Editor's note: This is the ninth in a series of articles written by students who were enrolled in Jennifer Bloom's graduate class on student affairs administration at the University of South Carolina during the spring 2009 semester. As part of her course syllabus, Dr. Bloom required each student in her class to submit an article to The Mentor or other publications for consideration.
Advisers typically spend much of the workday in their individual offices meeting with students. These meetings are incredible opportunities to learn about students and their stories, challenge them to devise creative solutions to issues they are facing, and support them with a wealth of personal and professional experience and knowledge. Students, however, are unsure what to expect from advising sessions and, thus, often feel anxious when they first walk into their advisers' offices. If advisers want to encourage their students to share personal stories, hopes, and dreams for the future, they should first take steps to ensure that students feel comfortable. An important part of creating a safe and comfortable environment involves making the adviser's physical space warm and inviting to students. In fact, establishing this type of environment is the cornerstone of the Disarm phase of Appreciative Advising (Bloom, Hutson, & He, 2008).
As defined by Bloom, Hutson, and He, Appreciative Advising is the intentional collaborative practice of asking positive, open-ended questions that help students optimize their education experiences and achieve their dreams, goals, and potentials (Appreciative Advising, n.d., ¶ 2). The six-phase model is structured to guide a student through a meaningful adviser-facilitated conversation and then help the student realize and define aspirations and develop a course of action to accomplish his or her goals. The first phase of Appreciative Advising, the Disarm phase, focuses on advising professionals intentionally establishing a welcoming and comfortable atmosphere to make a positive first impression on the student (Bloom et al., 2008). The purpose of this article is to share research findings that will assist advising professionals to disarm students by creating a welcoming environment.
Disarm Phase Overview
To disarm is to divest or relieve of hostility, etc.; win the affection or approval of; charm (Dictionary.com, 2009). The Disarm phase of Appreciative Advising has three main components: verbal communication, nonverbal communication, and the environment. Examples of verbal communication include calling students by name and engaging in unrelated small talk to build rapport, whereas nonverbal communication involves smiling at the student, presenting a relaxed body posture, and maintaining appropriate eye contact. The third component of the Disarm phase, the office environment, is often overlooked. Advisers should design their environment (or office) to reflect their personalities and make students feel comfortable when spending time in that space. Productivity specialist, Monica Ricci (n.d.), explains:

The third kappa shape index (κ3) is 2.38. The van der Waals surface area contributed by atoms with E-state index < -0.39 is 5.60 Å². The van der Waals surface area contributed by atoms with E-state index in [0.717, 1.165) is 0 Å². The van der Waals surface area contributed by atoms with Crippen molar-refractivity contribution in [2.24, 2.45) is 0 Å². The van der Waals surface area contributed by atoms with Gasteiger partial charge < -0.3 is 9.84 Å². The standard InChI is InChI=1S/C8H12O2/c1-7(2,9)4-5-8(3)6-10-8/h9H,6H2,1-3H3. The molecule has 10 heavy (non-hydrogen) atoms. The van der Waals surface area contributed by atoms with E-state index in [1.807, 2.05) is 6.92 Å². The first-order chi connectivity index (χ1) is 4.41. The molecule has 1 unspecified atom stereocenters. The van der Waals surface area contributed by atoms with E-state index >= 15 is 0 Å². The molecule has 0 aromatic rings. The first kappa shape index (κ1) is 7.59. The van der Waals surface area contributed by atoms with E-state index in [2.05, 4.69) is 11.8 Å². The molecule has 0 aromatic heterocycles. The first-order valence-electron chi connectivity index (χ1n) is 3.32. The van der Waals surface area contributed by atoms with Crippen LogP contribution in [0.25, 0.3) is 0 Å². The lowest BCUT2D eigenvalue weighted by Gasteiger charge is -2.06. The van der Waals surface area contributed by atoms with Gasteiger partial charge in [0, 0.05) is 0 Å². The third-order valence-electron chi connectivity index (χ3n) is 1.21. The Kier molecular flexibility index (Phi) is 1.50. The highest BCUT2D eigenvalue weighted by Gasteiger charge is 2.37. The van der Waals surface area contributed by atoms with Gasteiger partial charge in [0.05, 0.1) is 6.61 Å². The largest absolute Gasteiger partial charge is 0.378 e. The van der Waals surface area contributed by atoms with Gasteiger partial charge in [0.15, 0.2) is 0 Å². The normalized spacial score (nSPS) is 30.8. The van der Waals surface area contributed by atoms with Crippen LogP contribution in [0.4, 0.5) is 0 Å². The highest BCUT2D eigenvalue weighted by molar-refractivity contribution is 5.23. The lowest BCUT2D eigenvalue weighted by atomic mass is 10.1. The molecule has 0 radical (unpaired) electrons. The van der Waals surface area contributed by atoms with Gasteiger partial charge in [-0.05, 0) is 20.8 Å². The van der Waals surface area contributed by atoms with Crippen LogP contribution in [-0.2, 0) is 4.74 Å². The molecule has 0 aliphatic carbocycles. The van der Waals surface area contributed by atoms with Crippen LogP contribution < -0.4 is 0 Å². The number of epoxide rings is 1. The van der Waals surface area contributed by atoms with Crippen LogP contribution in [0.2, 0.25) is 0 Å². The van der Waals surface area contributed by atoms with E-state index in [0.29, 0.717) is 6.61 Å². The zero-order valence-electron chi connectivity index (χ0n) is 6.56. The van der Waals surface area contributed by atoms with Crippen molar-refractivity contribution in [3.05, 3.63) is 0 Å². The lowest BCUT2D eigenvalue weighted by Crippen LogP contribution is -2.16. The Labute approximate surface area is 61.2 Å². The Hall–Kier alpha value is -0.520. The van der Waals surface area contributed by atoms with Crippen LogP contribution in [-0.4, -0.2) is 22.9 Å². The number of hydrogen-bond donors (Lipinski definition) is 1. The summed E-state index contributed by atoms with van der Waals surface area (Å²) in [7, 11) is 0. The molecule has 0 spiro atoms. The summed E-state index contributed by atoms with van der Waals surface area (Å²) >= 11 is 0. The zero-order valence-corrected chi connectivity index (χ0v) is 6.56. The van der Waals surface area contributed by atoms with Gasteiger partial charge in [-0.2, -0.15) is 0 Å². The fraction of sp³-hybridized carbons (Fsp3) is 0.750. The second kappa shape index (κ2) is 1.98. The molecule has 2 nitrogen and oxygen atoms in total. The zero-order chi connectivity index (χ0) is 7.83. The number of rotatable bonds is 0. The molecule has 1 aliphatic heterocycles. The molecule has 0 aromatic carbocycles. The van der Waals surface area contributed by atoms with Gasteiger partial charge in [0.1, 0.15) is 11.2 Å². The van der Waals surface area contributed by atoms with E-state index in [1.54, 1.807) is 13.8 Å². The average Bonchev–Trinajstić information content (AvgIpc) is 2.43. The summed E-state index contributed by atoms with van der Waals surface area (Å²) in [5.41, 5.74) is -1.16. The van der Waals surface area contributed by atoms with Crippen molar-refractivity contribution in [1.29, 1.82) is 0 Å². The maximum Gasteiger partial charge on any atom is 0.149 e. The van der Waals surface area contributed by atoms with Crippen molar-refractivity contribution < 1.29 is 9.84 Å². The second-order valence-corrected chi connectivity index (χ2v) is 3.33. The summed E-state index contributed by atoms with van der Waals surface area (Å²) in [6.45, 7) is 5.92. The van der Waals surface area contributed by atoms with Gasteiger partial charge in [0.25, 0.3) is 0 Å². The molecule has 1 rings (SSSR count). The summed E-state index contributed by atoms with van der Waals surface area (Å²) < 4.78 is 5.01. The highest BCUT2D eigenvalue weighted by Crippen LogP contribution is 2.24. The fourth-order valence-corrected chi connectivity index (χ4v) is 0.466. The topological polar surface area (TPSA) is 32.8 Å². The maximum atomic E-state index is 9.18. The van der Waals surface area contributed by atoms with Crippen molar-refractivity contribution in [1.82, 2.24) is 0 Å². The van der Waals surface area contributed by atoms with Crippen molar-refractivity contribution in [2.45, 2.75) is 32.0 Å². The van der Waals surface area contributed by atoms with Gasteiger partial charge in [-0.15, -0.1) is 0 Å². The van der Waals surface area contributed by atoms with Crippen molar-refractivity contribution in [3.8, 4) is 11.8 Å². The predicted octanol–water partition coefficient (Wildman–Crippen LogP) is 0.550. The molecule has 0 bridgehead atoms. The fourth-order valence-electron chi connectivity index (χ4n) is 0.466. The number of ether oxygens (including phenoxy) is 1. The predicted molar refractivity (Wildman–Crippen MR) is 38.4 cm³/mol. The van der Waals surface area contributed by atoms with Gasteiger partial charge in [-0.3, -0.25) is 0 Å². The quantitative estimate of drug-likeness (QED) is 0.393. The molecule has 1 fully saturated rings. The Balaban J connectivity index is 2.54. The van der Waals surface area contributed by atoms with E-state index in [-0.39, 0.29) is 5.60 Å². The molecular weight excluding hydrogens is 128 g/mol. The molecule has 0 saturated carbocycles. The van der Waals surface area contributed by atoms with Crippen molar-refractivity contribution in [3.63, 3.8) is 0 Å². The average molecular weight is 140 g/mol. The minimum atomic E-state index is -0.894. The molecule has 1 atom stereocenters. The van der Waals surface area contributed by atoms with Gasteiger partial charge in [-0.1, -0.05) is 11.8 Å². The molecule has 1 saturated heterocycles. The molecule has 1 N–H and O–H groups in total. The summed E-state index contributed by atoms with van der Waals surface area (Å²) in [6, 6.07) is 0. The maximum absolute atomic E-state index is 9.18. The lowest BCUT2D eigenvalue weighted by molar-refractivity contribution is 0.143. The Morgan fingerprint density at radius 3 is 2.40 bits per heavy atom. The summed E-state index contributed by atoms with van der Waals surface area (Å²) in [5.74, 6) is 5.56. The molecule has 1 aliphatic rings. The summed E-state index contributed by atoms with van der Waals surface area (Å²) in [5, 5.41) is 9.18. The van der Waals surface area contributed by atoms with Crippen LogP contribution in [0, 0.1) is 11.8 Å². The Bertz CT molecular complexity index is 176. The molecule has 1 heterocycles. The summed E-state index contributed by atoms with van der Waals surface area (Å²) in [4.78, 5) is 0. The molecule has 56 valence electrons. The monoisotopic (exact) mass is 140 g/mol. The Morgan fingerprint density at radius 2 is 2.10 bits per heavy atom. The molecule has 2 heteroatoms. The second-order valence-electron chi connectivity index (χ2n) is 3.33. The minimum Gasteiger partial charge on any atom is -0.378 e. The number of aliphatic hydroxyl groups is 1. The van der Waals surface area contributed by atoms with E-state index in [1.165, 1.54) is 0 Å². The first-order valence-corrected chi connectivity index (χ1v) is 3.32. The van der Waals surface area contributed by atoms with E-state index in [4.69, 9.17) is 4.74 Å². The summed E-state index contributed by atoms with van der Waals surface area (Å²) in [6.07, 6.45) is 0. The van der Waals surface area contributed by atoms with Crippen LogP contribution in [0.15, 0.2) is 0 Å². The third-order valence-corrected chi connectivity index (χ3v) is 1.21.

When you feel good in a room, you automatically attach a positive emotion to the people associated with that room; therefore, when clients [or students] like your space and feel good in your office environment, they also attach a positive feeling to you. (¶ 2)
Tips for Disarming Your Office
An adviser can make a strong first impression if the student experiences a positive feeling in the first few moments within the office. This positive feeling can help an adviser establish a safe connection with students who then feel comfortable opening up about their hopes, fears, and dreams. Below are several proven recommendations to create a welcoming office environment for students.
Eliminate Clutter and Other Minor Distractions
When preparing for meetings with students, advisers should clear their desks of all other files and paperwork. A cluttered desk can make a negative first impression, expressing disorganization and/or leading students to perceive that the adviser's focus is not solely on them during the meeting.